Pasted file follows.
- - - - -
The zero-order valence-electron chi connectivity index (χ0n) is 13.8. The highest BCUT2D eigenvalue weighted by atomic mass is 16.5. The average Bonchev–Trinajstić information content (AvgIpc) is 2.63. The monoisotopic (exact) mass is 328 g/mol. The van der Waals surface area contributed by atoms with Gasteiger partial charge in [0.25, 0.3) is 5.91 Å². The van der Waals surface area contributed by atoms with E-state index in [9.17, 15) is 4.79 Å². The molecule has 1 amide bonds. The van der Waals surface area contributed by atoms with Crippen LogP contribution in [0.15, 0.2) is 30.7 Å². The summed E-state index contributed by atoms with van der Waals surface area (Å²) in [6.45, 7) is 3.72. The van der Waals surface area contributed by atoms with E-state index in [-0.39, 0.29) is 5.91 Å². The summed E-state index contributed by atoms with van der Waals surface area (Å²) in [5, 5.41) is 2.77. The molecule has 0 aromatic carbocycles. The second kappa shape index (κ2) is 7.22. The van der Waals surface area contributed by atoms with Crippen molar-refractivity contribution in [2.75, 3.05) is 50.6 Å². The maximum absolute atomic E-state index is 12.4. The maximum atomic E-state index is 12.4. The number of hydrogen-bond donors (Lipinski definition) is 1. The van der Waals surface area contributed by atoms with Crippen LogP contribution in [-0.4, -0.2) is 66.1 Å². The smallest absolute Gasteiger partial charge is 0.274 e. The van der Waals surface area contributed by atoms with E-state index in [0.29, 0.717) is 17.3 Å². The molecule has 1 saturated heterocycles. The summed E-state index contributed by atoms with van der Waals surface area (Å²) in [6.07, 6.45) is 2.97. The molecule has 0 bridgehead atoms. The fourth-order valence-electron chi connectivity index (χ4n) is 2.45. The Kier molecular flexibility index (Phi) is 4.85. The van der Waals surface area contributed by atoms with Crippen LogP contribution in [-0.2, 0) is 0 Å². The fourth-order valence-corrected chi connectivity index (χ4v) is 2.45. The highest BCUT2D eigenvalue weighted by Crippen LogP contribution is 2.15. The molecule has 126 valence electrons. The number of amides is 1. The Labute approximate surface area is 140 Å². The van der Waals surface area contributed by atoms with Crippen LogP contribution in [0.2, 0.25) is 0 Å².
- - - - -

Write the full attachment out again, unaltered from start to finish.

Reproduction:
The zero-order valence-electron chi connectivity index (χ0n) is 13.8. The highest BCUT2D eigenvalue weighted by atomic mass is 16.5. The average Bonchev–Trinajstić information content (AvgIpc) is 2.63. The monoisotopic (exact) mass is 328 g/mol. The van der Waals surface area contributed by atoms with Gasteiger partial charge in [0.25, 0.3) is 5.91 Å². The van der Waals surface area contributed by atoms with E-state index in [9.17, 15) is 4.79 Å². The molecule has 1 amide bonds. The van der Waals surface area contributed by atoms with Crippen LogP contribution in [0.15, 0.2) is 30.7 Å². The summed E-state index contributed by atoms with van der Waals surface area (Å²) in [6.45, 7) is 3.72. The van der Waals surface area contributed by atoms with E-state index in [-0.39, 0.29) is 5.91 Å². The summed E-state index contributed by atoms with van der Waals surface area (Å²) in [5, 5.41) is 2.77. The molecule has 0 aromatic carbocycles. The second kappa shape index (κ2) is 7.22. The van der Waals surface area contributed by atoms with Crippen molar-refractivity contribution in [2.75, 3.05) is 50.6 Å². The maximum absolute atomic E-state index is 12.4. The maximum atomic E-state index is 12.4. The number of hydrogen-bond donors (Lipinski definition) is 1. The van der Waals surface area contributed by atoms with Crippen LogP contribution in [-0.4, -0.2) is 66.1 Å². The smallest absolute Gasteiger partial charge is 0.274 e. The van der Waals surface area contributed by atoms with E-state index in [0.29, 0.717) is 17.3 Å². The molecule has 1 saturated heterocycles. The summed E-state index contributed by atoms with van der Waals surface area (Å²) in [6.07, 6.45) is 2.97. The molecule has 0 bridgehead atoms. The fourth-order valence-electron chi connectivity index (χ4n) is 2.45. The Kier molecular flexibility index (Phi) is 4.85. The van der Waals surface area contributed by atoms with Crippen LogP contribution in [-0.2, 0) is 0 Å². The fourth-order valence-corrected chi connectivity index (χ4v) is 2.45. The highest BCUT2D eigenvalue weighted by Crippen LogP contribution is 2.15. The molecule has 126 valence electrons. The number of amides is 1. The Labute approximate surface area is 140 Å². The van der Waals surface area contributed by atoms with Crippen LogP contribution in [0.2, 0.25) is 0 Å².